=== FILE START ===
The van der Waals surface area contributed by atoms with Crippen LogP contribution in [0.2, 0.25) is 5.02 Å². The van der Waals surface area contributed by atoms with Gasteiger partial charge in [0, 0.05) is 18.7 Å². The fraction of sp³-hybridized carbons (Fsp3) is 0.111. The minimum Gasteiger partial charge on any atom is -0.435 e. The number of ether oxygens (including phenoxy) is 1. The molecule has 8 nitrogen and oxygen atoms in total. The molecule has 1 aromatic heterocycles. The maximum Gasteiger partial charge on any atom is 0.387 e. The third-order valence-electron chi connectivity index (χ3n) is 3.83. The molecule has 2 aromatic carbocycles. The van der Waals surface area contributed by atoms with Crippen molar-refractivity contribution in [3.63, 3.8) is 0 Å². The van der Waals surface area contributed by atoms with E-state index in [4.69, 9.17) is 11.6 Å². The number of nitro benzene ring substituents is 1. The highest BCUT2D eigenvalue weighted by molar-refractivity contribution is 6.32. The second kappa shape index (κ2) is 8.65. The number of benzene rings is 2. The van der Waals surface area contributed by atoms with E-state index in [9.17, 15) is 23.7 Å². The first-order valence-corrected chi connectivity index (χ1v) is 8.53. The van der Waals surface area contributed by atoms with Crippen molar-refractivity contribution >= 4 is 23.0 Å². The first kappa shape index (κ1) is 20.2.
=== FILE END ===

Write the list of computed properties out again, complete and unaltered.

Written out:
The van der Waals surface area contributed by atoms with Crippen LogP contribution in [0.2, 0.25) is 5.02 Å². The van der Waals surface area contributed by atoms with Gasteiger partial charge in [0, 0.05) is 18.7 Å². The fraction of sp³-hybridized carbons (Fsp3) is 0.111. The minimum Gasteiger partial charge on any atom is -0.435 e. The number of ether oxygens (including phenoxy) is 1. The molecule has 8 nitrogen and oxygen atoms in total. The molecule has 1 aromatic heterocycles. The maximum Gasteiger partial charge on any atom is 0.387 e. The third-order valence-electron chi connectivity index (χ3n) is 3.83. The molecule has 2 aromatic carbocycles. The van der Waals surface area contributed by atoms with Crippen molar-refractivity contribution in [3.63, 3.8) is 0 Å². The van der Waals surface area contributed by atoms with E-state index in [4.69, 9.17) is 11.6 Å². The number of nitro benzene ring substituents is 1. The highest BCUT2D eigenvalue weighted by molar-refractivity contribution is 6.32. The second kappa shape index (κ2) is 8.65. The number of benzene rings is 2. The van der Waals surface area contributed by atoms with E-state index in [9.17, 15) is 23.7 Å². The first-order valence-corrected chi connectivity index (χ1v) is 8.53. The van der Waals surface area contributed by atoms with Crippen molar-refractivity contribution >= 4 is 23.0 Å². The first kappa shape index (κ1) is 20.2.